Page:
"'Well, maybe I did get a bit excited. Your fault, really, you humans. We Ythrians watch your ways and begin to wonder. You grip my meaning? All right, I'll offer gild for any injuries, as certified by a medic. I'll even discuss a possible pride-payment, with her parents, that is.'"

-- pps. 141-42


In short, Eyath's rape is ultimately dismissed by a "She asked for it," a disgusting attitude perhaps most commonly reported of late in India, but by no means alien to the U.S. That Anderson attempts to justify this dismissal by a bit of made-to-order xenobiology -- It's the females who control sex! Sex just doesn't happen unless the females want it! -- makes one suspect Anderson of having similarly retrograde attitudes towards rape among humans ("Just get over it"), much as one is apt to suspect Robert A. Heinlein when he brings the subject up in his late novel Friday.

Anderson's presentation and "resolution" of this incident is the biggest flaw in The People of the Wind; but the frankly unbelievable character "growth" that he tacks on at the end also cheapens the ideas that Anderson was able to successfully present here (including a rather neat snookering of the invading Terran forces that the Avalonians were able to perpetrate), as does an absurdity that Anderson should have been too intelligent to let slip through: the Terran admiral in charge of the punitive expedition against the Ythrian Domain and Avalon tells representatives of those polities: "'The truth is, you're up against Imperial Terra, which thinks in terms of centuries and reigns over thousands of planets'" (p. 116). That a human government, any human government, is capable of planning centuries into the future isn't merely a trope of science fantasy (forget "fiction"); it's a bona fide opium pipe dream. It also flies in the face of everything that Anderson wrote in previous and subsequent installments (some of the stories that fall earlier in the series' chronology were actually published after The People of the Wind) of his Polesotechnic League series, where the human governments were scarcely capable of planning to the end of the current calendar year.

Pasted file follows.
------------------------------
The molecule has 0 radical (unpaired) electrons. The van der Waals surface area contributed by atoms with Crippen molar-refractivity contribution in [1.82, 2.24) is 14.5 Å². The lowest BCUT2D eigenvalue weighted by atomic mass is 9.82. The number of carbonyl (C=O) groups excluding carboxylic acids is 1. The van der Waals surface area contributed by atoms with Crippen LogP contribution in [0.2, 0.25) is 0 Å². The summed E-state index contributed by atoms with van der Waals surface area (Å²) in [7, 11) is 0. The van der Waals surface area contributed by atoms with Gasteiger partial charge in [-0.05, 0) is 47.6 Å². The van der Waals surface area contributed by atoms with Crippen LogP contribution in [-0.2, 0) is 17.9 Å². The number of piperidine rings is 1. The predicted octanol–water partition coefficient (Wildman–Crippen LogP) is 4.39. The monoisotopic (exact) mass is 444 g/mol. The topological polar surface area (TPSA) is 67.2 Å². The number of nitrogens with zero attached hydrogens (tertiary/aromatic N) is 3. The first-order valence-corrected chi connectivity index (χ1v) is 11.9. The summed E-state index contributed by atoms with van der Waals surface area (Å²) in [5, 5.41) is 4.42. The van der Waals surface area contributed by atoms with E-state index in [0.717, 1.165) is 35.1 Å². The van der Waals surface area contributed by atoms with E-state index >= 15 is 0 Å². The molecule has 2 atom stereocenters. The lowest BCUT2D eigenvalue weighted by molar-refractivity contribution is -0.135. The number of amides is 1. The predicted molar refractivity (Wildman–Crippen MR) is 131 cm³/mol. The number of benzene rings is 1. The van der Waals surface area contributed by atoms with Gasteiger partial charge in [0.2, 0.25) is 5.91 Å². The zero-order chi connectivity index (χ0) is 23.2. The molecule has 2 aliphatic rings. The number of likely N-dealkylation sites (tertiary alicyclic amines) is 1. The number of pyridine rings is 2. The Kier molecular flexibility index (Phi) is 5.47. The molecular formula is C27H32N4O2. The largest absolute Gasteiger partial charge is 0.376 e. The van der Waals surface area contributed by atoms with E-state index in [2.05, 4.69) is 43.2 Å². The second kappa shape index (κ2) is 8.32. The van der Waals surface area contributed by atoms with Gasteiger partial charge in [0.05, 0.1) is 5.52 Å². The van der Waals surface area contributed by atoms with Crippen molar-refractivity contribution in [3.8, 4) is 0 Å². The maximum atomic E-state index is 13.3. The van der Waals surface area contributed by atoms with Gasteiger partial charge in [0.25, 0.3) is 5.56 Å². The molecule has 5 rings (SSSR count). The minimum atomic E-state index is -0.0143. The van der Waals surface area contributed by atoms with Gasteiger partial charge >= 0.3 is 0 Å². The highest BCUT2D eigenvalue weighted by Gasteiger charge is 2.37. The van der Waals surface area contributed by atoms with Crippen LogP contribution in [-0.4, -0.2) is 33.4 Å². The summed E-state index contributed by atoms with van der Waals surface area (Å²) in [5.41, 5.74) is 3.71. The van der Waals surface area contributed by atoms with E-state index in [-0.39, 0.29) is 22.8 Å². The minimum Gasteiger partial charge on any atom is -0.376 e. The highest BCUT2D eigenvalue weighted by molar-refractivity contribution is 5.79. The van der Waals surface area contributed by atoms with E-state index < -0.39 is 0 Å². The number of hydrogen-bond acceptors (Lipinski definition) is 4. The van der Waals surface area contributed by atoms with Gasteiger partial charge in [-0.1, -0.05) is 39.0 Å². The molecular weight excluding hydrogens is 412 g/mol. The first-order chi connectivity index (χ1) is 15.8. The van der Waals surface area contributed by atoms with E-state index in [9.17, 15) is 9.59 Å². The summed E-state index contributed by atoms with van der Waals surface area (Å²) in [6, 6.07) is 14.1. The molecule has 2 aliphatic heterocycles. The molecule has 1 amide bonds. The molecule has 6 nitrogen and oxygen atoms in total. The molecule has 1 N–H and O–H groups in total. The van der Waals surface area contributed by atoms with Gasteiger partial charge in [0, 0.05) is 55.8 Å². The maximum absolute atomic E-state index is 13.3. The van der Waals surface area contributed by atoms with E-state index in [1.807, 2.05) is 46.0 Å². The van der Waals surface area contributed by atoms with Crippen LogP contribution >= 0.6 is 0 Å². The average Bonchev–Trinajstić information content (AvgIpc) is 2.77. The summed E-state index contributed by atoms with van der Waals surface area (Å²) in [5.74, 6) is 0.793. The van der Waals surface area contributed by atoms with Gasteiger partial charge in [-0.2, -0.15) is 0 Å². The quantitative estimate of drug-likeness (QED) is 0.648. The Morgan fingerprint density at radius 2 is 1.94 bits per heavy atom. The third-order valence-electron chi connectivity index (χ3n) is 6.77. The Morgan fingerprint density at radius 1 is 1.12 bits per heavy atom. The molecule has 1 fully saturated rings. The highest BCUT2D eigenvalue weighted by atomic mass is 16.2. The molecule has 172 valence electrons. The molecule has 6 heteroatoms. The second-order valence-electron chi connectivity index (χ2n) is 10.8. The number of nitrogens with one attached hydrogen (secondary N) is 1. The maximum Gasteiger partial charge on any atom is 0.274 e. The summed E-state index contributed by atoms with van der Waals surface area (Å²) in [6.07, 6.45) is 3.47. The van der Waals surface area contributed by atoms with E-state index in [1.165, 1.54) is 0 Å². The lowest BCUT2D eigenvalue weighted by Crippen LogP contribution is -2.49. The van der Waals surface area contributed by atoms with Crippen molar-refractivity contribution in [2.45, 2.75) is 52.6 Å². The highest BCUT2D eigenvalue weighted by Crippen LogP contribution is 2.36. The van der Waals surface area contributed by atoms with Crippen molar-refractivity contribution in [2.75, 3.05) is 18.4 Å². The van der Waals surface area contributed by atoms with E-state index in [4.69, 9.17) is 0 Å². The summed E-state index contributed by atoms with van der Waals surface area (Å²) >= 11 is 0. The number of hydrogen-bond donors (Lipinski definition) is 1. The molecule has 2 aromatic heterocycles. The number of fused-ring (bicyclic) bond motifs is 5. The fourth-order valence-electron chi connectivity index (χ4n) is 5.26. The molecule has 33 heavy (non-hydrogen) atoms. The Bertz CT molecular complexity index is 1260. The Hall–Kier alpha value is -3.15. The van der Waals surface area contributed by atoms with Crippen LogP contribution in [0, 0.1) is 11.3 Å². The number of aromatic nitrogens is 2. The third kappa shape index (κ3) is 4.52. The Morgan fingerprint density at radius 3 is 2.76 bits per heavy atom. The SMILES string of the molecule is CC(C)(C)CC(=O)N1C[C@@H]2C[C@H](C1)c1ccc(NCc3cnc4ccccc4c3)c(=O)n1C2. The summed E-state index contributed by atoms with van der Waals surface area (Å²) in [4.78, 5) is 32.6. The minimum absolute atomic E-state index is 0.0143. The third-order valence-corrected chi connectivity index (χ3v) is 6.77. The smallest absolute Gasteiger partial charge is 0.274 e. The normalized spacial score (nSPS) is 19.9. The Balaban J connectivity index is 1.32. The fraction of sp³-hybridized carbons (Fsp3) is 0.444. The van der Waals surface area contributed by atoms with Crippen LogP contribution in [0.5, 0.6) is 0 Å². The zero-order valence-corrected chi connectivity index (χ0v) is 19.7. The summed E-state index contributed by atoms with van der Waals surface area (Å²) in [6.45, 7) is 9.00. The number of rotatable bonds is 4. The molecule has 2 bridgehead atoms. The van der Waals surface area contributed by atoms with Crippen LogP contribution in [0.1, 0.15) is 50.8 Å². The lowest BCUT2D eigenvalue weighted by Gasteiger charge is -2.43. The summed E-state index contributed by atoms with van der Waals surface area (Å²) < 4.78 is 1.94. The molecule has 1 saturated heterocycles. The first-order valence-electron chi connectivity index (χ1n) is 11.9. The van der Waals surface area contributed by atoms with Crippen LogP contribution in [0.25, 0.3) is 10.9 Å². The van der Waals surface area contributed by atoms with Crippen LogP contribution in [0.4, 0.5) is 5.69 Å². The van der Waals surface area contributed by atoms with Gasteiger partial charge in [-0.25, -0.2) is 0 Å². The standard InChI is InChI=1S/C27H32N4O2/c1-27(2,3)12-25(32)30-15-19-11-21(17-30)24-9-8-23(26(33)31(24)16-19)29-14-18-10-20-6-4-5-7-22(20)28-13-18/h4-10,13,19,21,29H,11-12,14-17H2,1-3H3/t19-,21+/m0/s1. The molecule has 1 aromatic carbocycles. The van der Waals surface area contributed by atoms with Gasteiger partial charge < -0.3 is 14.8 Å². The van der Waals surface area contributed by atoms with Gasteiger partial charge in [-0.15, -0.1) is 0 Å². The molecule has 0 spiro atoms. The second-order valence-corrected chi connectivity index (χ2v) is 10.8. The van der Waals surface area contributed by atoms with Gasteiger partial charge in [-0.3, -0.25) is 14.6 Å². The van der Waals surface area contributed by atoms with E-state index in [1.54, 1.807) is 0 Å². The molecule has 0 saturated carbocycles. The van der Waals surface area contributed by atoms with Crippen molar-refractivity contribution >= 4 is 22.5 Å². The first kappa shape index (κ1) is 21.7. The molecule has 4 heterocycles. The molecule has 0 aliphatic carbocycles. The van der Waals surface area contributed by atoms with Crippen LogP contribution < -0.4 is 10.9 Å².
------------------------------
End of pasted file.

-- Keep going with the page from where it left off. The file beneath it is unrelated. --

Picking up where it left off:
One of the highpoints of The People of the Wind comes in a dialogue between Daniel Holm, at this point the Marchwarden of the Lauren System, and his son Chris (Arinnian), a little over halfway through the book; Holm senior says:

"'I read a book once, on the history of colonization. The author made an interesting point. He said you've got to leave most of the surface under plant cover, rooted vegetation and phytoplankton and whatever else there may be. You need it to maintain the atmosphere. And these plants are part of an ecology, so you have to keep many animals too, and soil bacteria and so forth. Well, as long as you must have a biosphere, it's cheaper -- easier, more productive -- to make it supply most of your food and such, than to synthesize. That's why colonists on terrestroid worlds are nearly always farmers, ranchers, foresters, et cetera, as well as miners and manufacturers.'

"'So?' his son asked.

"'So you grow into your world, generation by generation. It's not walls and machinery, it's a live nature, it's this tree you climbed when you were little and that field your grandfather cleared and yonder hilltop where you kissed your first girl. Your poets have sung it, your artists have drawn it, your history has happened on it, your forebears returned their bones to its earth and you will too, you will too. It is you and you are it. You can no more give it away, freely, than you could cut the heart out of your breast.'"

-- p. 119


Anderson here presents a scientific basis for regarding one's homeland with the same level and type of reverence shown by, say, Amerindian tribes, which is a lot more palatable than his half-assed explication of rape. If you can forgive or forget the latter, then you might derive a few hours' worth of pleasant diversion from The People of the Wind.


*Cross-posted to LibraryThing.